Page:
by other blogs I've read recently that seem to belittle everything I'm trying to do as a poet right now. I never imagined that wanting to publish one's poems in a journal would be a controversial issue, but apparently it is. I understand the principal beind the idea that entering first-book-contests is a bit shady, but I never thought of it as a mark of shame, which is how Ron Silliman characterizes it in his most recent blog. Is it realistic to think that one can be "successful" as a poet without playing the game? I supose it's all about how you define success, and the bottom line is that others will judge you by whay you define as success. Right now, my goal is to publish my manuscript, probably by means of a contest if possible, but I am definitely open to a more "community" oriented mode, if I can find one or one presents itself. I want people to read my poetry, and not just on my blog, which means that I need to publish it in journals. To me, success is sharing my poetry with others, seeing how the world responds to it, and building off of that (to a certain extent). In order to enter a community, one must build their own community or be accepted by another, and while being in a community is a ideal place to be, it's not always so easy to find one, especially one that offers the opportunity to publish and help one's poems BE SEEN. BE read. I don't write poetry in a vacuum. Surely I will be called arrogant for wanting to be read, but I don't care. I write to be read, and success to me is being read.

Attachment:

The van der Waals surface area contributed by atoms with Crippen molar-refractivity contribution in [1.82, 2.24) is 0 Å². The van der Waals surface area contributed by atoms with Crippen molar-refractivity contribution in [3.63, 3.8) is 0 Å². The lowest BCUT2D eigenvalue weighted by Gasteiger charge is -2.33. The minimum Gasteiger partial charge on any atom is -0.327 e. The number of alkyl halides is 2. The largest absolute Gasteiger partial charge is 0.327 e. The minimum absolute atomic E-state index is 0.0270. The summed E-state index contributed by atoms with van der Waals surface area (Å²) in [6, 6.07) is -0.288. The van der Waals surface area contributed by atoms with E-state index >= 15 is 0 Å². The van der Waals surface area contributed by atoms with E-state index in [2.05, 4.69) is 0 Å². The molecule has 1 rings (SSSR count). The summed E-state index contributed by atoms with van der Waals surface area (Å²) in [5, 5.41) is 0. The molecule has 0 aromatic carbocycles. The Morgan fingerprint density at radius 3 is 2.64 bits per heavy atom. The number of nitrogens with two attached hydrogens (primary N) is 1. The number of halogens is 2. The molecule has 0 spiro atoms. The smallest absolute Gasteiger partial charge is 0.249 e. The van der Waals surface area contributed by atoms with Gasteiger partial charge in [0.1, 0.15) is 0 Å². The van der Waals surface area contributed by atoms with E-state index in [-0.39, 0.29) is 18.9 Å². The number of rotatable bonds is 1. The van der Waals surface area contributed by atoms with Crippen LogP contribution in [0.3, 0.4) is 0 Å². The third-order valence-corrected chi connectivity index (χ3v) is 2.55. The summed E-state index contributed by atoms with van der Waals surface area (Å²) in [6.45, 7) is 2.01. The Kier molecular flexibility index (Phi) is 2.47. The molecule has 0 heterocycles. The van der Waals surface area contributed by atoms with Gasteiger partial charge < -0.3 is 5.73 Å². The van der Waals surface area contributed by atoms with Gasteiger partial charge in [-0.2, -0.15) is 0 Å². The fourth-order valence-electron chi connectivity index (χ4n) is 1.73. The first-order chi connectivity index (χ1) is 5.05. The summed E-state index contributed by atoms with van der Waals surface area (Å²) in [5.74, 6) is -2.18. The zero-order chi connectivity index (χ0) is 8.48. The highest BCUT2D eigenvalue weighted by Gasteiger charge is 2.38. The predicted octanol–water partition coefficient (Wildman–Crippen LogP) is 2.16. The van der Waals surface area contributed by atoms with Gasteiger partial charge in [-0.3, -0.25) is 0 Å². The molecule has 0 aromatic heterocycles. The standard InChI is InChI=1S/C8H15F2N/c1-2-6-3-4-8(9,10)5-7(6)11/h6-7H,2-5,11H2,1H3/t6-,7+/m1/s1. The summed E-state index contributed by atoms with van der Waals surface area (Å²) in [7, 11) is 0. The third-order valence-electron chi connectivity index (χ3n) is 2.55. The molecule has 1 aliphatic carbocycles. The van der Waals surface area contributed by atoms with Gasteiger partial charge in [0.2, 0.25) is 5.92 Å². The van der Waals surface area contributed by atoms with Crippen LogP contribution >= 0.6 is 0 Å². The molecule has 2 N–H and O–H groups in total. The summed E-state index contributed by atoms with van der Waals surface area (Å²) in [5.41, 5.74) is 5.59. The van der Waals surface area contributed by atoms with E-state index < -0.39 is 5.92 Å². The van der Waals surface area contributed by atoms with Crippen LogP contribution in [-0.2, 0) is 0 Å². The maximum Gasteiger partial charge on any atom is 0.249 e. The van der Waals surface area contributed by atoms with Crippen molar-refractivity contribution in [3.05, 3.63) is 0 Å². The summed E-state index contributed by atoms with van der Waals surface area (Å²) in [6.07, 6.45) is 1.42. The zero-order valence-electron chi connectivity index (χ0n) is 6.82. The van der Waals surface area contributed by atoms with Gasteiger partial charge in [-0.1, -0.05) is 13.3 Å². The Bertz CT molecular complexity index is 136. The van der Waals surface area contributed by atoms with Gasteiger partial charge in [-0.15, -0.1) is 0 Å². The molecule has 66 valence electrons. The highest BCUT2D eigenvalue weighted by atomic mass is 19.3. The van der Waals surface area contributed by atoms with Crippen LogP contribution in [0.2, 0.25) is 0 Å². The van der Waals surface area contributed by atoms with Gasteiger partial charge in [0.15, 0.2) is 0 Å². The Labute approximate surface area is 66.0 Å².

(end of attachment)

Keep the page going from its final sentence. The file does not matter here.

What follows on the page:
On the other hand, I would not be the poet I am today without the community I have found here in Chicago. Friends like Simone Muench, Mary Biddinger, Anna Marie Craighead-Kintis, Brandy Homan, Jackie White and new web-friend, Scott Glassman, have inspired me and shaped not only what I write but what I do (where I submit, how I construct syllabi, which book contests might actually read my manuscript before throwing it in the recycle heap). I am amazed on a daily basis by how much people will go out of their way to help me, to guide me, to share with me the difficult lessons they've learned and help me avoid the pain, or just to make the blow less painful when it comes. It is because of this community that I have truly taken ownership of my poetry, come to believe in it, come to actually like the majority of my poems as well as the new direction(s) my poetry is moving. Does this make me arrogant? That it's taken me 15 years of poetry writing to finally believe in myself and believe that I should be being published seems to me an OK place to be. It's the belief that my poetry has something to offer my readers, that I have come here, to this place poetry, to share this.
I feel like I've lost grasp of the "reality" of the situation. Curtis Faville makes a good point in the comments on Ron's blog when he says: "The contest system is designed to provide a means by which, One) Taste can be used to control the structure of literary hierarchies, in their various forms; and Two) Professional discrimination can be made public, enabling literary careers, jobs, and reputations. It is demonstrably NOT about disseminating good writing, or husbanding in avant-garde technique, or furthering "communities" (Ron's favorite pet)". It takes only looking at how boring and mainstream most of the prizewinning books are (aside from a few, of course, like Saturnalia, Alice James, Helicon Nine, Slope Editions)-- nothing innovative or interesting at all going on. Just the same poem, over and over again. No envelope pushing, no paradigm shifting. But where does that leave poets like me and many of my friends (Erika Bernheim comes to mind, an astonishing and amazing poet) who are trying to do something different. . .which more than not is construed as being "too intellectual" even though we're just trying to EXPLORE? Trying to NOT write that same, dry, lyric ego-jacked crap? Any ideas?
"Do I contradict myself? Very well, then I contradict myself." Walt Whitman. At least I can be comforted by that.